Although an outright ban of one of the most popular platforms in the world may be an extreme case, it has become increasingly difficult to decide the proper scope of government interventions and restrictions even on a smaller scale. For example, DeSantis’s bill also includes a ban on TikTok, and it would require search engines like Google to “disclose whether they prioritize search results based on political or ideological views, or monetary consideration.” Similarly, new Utah legislation creates a parental consent requirements for minors to open social media accounts to protect children’s privacy rights, but it does not make clear how government agencies will practically enforce these rights.

Additionally, these questions raise the importance of consumer choice and the ability of individuals to waive these rights. As reflected by the wave of new requirements instituted by data privacy acts such as the GDPR, federal laws like the Children’s Online Privacy Protection Rule, or state laws like California’s CCPA and CRPA rules, these new protections can create heightened requirements for both consumers and companies. For digital rights specifically, it becomes unclear whether and how individuals can waive their rights in order to improve their consumer experiences.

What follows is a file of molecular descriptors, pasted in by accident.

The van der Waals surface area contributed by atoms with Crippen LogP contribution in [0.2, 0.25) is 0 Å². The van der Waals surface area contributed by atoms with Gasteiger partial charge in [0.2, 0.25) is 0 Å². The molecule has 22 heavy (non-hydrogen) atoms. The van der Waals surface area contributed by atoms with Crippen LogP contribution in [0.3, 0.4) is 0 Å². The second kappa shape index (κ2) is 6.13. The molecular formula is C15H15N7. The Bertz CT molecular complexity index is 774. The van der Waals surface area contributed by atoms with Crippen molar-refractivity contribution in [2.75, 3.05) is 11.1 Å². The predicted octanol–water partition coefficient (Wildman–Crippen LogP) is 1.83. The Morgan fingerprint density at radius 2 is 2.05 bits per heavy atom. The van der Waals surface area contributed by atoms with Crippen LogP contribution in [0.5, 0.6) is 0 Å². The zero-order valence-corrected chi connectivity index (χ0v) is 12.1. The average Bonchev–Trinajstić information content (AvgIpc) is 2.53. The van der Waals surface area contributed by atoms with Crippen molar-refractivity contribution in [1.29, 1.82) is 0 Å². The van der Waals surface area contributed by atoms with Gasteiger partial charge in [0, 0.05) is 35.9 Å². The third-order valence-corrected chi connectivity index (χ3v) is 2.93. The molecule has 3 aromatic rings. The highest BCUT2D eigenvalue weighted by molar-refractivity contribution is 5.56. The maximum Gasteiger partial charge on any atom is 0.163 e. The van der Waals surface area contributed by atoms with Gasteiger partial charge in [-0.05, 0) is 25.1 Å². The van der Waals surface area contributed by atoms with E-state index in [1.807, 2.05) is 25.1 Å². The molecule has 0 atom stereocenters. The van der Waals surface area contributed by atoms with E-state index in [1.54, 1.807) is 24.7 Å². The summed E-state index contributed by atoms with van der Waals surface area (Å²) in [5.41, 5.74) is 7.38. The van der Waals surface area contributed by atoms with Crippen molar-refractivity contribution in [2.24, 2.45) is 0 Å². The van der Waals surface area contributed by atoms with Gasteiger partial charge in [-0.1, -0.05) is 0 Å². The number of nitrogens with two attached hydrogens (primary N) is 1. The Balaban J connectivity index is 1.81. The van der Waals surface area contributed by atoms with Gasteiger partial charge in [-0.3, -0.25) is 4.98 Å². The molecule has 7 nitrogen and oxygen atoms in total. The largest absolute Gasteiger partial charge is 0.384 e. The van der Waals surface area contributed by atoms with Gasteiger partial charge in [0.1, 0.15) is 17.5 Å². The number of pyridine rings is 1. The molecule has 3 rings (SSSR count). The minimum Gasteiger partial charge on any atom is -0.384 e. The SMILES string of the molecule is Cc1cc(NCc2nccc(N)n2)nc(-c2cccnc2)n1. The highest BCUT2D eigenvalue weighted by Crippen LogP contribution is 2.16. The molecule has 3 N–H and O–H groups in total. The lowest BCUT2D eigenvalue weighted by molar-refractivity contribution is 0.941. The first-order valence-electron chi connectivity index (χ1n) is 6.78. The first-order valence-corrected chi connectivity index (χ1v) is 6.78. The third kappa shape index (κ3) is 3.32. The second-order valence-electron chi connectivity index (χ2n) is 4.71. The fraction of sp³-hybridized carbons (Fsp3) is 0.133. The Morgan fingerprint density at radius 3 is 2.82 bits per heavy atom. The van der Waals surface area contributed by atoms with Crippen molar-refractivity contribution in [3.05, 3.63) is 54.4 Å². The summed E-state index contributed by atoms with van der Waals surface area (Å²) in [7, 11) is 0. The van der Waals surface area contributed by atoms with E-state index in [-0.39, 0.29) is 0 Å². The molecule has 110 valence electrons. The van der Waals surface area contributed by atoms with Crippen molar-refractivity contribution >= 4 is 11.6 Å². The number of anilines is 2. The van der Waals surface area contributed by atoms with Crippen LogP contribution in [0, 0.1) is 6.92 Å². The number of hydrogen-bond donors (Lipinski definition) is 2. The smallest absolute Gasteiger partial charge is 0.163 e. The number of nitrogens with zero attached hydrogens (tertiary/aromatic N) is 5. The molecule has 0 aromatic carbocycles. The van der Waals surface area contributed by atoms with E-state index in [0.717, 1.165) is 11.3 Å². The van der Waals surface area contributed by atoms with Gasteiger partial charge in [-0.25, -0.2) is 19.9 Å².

3.     How can we best balance the need for competitive innovation with a digital rights framework?

Ultimately, the creation of digital rights frameworks comes into conflict with the pace of and need for competitive innovation.

Social media platforms are the just the tip of an ever-growing iceberg. New AI tools are rapidly evolving and proliferating at a pace to disrupt industries and institutions as a whole. On April 11, the National Telecommunications and Information Administration released a public request for comment on policies regarding AI accountability. New machine learning and generative models have already begun to challenge and upend legal doctrines, as exemplified by the Copyright Office’s recent guidance to address works created by artificial intelligence.